The greatest drawback to investing is risk. There is a real possibility of sustaining a loss of capital. Unlike the prevailing academic view, risk is not equivalent to uncertain outcomes, measured by volatility. This is evidenced by the fact that upward volatility is welcomed by investors. Downward volatility, while not enjoyable in the short term, does not necessarily affect the outcome of an investment strategy. Failure of an investment strategy occurs when capital is permanently lost, usually due either to forced selling at an inopportune time or to bankruptcy of the target company. The likelihood of either of these possibilities affecting an investor can be reduced by taking precautions.
An investment strategy should be devised which does not rely on models. Models may contain unexamined assumptions or outright inaccuracies which will cause real results to vary from expectations. The capital to be invested should remain relatively small in size, which is not a problem for most investors. Partly for this reason and partly due to costs and obligations, leverage should be avoided as much as possible. Finally, investments should be evaluated for expectations of an asymmetric payoff. In my experience, stocks in general are three times as likely to advance as to decline, but income stocks in particular have an added source of growth.
When applying the investment strategy, it is best to avoid optimisation. Holding some cash allows the investor to take advantage of opportunities that arise. Holding bonds may provide a guaranteed pool of capital that can be drawn on as needed. Avoiding bureaucracy will maintain costs; involving a smaller number of people also minimises the chance of introducing errors. The principal investor should not only understand the strategy being used, but should know all the people working on her behalf and be able to evaluate whether or not the strategy is achieving her aims. Directly owning the investments helps encourage transparency and simplicity. In almost all cases, it will also avoid fraud and scams.
The strategy that I employ, personally, is as follows. I buy 100% equities because, given my earned income, I don’t require guarantees. I prefer stocks to bonds because, while both can inflict a loss of capital, stocks provide more growth potential. Within the universe of stocks, I focus on small to mid-sized companies for the same reason. I require income-paying stocks for two reasons: it imposes a certain financial rigor on companies (and allows me to determine the use of profits, not the corporate managers), but it also provides a second source of return. It seems to me that most investors focus almost exclusively on capital growth or on income yield. Stocks that provide both seem to have consistently outperformed broader market averages. I also require the companies I own to have low and preferably falling debt. This reduces the total amount of leverage I am exposed to and reduces the risk of forced actions that might cause a bankruptcy or permanent loss. I try to buy companies in a variety of economic sectors to benefit from different types of activities, but I don’t worry about model-based correlation. I keep in mind the fact that in any decision, I could be wrong. I own my stocks directly (eventually in a discount brokerage account) and try to keep up with conference calls and quarterly reports. I review the opinions of other investors, analysts and market watchers, looking for reasoning that diverges from my view.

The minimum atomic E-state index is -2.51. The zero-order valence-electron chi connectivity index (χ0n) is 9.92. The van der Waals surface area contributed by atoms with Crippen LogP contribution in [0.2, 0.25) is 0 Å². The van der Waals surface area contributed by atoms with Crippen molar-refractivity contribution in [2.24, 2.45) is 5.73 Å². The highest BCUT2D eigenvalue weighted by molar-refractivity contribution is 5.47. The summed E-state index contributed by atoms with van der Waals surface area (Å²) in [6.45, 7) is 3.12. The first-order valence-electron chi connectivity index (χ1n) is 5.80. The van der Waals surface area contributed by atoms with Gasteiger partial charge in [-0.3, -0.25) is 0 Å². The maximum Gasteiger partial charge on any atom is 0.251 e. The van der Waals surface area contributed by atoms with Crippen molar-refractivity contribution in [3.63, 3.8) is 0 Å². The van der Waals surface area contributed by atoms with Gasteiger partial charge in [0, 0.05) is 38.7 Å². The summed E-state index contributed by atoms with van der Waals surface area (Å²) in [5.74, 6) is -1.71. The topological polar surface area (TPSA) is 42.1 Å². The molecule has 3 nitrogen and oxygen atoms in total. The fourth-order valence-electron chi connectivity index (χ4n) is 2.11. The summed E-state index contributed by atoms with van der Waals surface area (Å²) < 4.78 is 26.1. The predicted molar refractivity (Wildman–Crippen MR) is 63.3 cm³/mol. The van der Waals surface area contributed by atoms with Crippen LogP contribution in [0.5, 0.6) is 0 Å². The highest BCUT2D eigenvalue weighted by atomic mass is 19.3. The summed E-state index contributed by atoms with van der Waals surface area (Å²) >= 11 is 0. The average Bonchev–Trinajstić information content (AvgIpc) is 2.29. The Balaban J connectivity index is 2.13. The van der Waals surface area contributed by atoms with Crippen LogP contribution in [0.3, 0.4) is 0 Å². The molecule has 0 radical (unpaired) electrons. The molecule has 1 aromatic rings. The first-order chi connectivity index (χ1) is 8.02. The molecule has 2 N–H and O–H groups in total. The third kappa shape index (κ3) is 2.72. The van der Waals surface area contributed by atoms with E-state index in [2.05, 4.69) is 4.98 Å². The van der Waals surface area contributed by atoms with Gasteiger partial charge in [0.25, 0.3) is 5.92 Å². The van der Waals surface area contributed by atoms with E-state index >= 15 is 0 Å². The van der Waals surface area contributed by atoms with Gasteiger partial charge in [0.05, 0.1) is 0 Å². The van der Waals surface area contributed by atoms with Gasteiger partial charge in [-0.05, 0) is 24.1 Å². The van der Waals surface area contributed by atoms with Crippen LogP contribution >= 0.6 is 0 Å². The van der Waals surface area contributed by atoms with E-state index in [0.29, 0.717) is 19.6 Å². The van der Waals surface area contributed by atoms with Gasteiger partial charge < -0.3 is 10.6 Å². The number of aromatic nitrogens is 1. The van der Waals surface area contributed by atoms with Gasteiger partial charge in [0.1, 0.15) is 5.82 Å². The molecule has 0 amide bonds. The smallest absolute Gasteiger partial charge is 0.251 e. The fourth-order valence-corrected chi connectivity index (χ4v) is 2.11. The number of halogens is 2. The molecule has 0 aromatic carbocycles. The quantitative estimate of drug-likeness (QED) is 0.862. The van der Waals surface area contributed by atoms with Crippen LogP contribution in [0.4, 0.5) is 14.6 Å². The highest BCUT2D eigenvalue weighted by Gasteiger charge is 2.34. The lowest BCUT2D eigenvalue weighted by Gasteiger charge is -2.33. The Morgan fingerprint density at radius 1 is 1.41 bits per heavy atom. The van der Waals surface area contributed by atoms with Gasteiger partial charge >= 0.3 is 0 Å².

Developing a strategy that avoids, as much as possible, the risks laid out above, allows an investor to rest assured that the most likely negative scenarios will not affect his investments. Risks cannot all be avoided with absolute certainty. Further, taking action to avoid risks comes at a cost. The resulting portfolio will be suboptimal, possibly underperforming peers or the market. The cost should not be large in good years, but the benefit will become apparent during bad years. In the case of a market crash or economic downturn, all investments will experience negative events. Optimized portfolios will fail to protect investors. Certain companies will either go bankrupt or produce results much worse than expected. By accounting for risk, an investor can moderate her expectations and should be able to avoid permanent loss.